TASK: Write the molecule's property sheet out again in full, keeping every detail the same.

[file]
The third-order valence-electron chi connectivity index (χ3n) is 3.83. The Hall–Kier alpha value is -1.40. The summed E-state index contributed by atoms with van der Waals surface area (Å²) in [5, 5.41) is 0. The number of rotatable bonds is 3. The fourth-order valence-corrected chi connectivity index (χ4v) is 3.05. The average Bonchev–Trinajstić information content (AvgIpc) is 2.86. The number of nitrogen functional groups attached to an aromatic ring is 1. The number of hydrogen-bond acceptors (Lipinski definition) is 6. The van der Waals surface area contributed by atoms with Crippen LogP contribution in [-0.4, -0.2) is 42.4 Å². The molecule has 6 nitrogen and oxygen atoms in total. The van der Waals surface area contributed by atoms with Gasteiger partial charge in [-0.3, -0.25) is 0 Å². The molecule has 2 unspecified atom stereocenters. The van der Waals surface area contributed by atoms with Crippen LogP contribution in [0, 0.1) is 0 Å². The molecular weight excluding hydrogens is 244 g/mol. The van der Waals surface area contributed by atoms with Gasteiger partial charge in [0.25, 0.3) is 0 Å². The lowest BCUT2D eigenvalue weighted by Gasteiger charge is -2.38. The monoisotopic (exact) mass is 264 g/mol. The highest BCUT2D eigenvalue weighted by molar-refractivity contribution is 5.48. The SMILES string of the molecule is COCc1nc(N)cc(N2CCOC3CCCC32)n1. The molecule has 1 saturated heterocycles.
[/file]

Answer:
The third-order valence-electron chi connectivity index (χ3n) is 3.83. The Hall–Kier alpha value is -1.40. The summed E-state index contributed by atoms with van der Waals surface area (Å²) in [5, 5.41) is 0. The number of rotatable bonds is 3. The fourth-order valence-corrected chi connectivity index (χ4v) is 3.05. The average Bonchev–Trinajstić information content (AvgIpc) is 2.86. The number of nitrogen functional groups attached to an aromatic ring is 1. The number of hydrogen-bond acceptors (Lipinski definition) is 6. The van der Waals surface area contributed by atoms with Crippen LogP contribution in [-0.4, -0.2) is 42.4 Å². The molecule has 6 nitrogen and oxygen atoms in total. The van der Waals surface area contributed by atoms with Gasteiger partial charge in [-0.3, -0.25) is 0 Å². The molecule has 2 unspecified atom stereocenters. The van der Waals surface area contributed by atoms with Crippen LogP contribution in [0, 0.1) is 0 Å². The molecular weight excluding hydrogens is 244 g/mol. The van der Waals surface area contributed by atoms with Gasteiger partial charge in [0.25, 0.3) is 0 Å². The lowest BCUT2D eigenvalue weighted by Gasteiger charge is -2.38. The monoisotopic (exact) mass is 264 g/mol. The highest BCUT2D eigenvalue weighted by molar-refractivity contribution is 5.48. The SMILES string of the molecule is COCc1nc(N)cc(N2CCOC3CCCC32)n1. The molecule has 1 saturated heterocycles.